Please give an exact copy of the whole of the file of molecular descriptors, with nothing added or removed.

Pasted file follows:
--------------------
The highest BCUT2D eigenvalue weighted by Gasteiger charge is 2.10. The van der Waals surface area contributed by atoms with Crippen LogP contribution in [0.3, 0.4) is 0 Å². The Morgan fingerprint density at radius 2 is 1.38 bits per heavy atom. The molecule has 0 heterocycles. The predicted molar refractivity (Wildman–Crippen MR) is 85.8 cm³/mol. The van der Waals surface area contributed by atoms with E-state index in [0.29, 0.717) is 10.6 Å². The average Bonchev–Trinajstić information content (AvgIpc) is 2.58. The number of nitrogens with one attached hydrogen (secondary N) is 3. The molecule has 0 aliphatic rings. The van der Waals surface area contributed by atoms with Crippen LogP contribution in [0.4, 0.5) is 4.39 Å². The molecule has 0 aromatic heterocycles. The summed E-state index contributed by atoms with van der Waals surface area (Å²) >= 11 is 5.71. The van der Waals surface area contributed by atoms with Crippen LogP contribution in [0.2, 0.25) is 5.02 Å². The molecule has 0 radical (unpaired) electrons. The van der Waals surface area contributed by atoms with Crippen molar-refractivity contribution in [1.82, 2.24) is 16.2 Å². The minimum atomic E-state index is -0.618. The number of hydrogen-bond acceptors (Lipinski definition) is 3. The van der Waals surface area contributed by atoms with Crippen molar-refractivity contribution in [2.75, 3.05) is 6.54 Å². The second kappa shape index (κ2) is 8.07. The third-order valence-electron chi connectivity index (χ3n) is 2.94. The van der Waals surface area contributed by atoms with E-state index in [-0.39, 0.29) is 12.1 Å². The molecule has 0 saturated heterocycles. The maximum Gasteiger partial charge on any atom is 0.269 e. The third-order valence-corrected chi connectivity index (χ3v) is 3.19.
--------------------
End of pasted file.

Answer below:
The highest BCUT2D eigenvalue weighted by Gasteiger charge is 2.10. The van der Waals surface area contributed by atoms with Crippen LogP contribution in [0.3, 0.4) is 0 Å². The Morgan fingerprint density at radius 2 is 1.38 bits per heavy atom. The molecule has 0 heterocycles. The predicted molar refractivity (Wildman–Crippen MR) is 85.8 cm³/mol. The van der Waals surface area contributed by atoms with E-state index in [0.29, 0.717) is 10.6 Å². The average Bonchev–Trinajstić information content (AvgIpc) is 2.58. The number of nitrogens with one attached hydrogen (secondary N) is 3. The molecule has 0 aliphatic rings. The van der Waals surface area contributed by atoms with Crippen LogP contribution in [0.4, 0.5) is 4.39 Å². The molecule has 0 aromatic heterocycles. The summed E-state index contributed by atoms with van der Waals surface area (Å²) >= 11 is 5.71. The van der Waals surface area contributed by atoms with Crippen LogP contribution in [0.2, 0.25) is 5.02 Å². The molecule has 0 radical (unpaired) electrons. The van der Waals surface area contributed by atoms with Crippen molar-refractivity contribution in [1.82, 2.24) is 16.2 Å². The minimum atomic E-state index is -0.618. The number of hydrogen-bond acceptors (Lipinski definition) is 3. The van der Waals surface area contributed by atoms with Crippen molar-refractivity contribution in [2.75, 3.05) is 6.54 Å². The second kappa shape index (κ2) is 8.07. The third-order valence-electron chi connectivity index (χ3n) is 2.94. The van der Waals surface area contributed by atoms with E-state index in [-0.39, 0.29) is 12.1 Å². The molecule has 0 saturated heterocycles. The maximum Gasteiger partial charge on any atom is 0.269 e. The third-order valence-corrected chi connectivity index (χ3v) is 3.19.